MVC as a pattern has many interpretations, but an interpretation I think is common goes as follows:
- Model - database abstraction/persistence
- View - templates
- Controller - all the code that interprets the request, interacts with models, and sets up and renders a template
There is a distinct problem with this, and it's that the controller is bloated with all manner of code - things which don't seem bottom-up enough to be part of the model, or code to pre-chew model data for the benefit of dumb templates. This leads to controllers dozens of lines long that are difficult to read as a whole.
In my code (Django code, where controllers are called views) I have been try to avoid this, for a long while now. Since controllers constitute the glue between request, model interaction and setting up of the view, I read these frequently to determine how the application is glued together. Therefore I've found them to benefit from being as short and transparent as possible.
These facts should be immediately visible on reading the code of a controller:
- What are the input parameters from the request (GET/POST/Cookies/Headers/Session Vars)
- How those parameters are interpreted/validated (their domain)
- What operation the request performs
- What variables are passed to the template system
I think it's worth formularising this. My take would be something like this:
A controller should contain no code other than these distinct phases:
- Unpacking the request parameters/validating the request.
- Invoking an operation, defined elsewhere.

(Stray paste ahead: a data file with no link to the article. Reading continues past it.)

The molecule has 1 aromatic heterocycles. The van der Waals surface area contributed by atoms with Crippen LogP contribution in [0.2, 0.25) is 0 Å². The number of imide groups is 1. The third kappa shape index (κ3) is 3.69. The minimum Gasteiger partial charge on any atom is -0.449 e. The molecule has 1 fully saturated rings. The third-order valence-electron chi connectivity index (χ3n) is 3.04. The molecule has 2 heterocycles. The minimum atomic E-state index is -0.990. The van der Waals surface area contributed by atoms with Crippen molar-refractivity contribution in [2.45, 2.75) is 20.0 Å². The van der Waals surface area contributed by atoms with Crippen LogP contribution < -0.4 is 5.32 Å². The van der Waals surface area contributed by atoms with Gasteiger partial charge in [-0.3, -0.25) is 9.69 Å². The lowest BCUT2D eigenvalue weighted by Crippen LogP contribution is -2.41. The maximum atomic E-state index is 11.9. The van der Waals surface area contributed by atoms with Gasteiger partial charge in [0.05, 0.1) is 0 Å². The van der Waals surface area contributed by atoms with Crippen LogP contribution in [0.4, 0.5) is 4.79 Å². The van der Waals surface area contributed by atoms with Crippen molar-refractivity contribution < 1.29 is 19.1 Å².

- Setting up the context for template rendering.
These can even be labelled as such.
I've conflated unpacking/validating because these can generally be stated succinctly together, using trivial code. For example, in Django, you'd see code like this:
which I think succinctly comprises these facts:
- The controller named category receives a parameter category_id
- The valid domain of category_id is the set of all Category ids
- If category_id is outside that domain, Http404 is raised
When identifying the business logic of a view, I've found that when the code enacting this grows to more than a couple of lines it's best either to be put into a form's .save() method (thus a form basically defines one operation on a mixed bag of unvalidated input), or into model methods (usually for simple model manipulation), or into a separate class that defines more complicated business logic.
When reading the template context setup, I want to know, when writing templates, what variables I have. Thus this should be explicit in the code of the controller I'm looking at.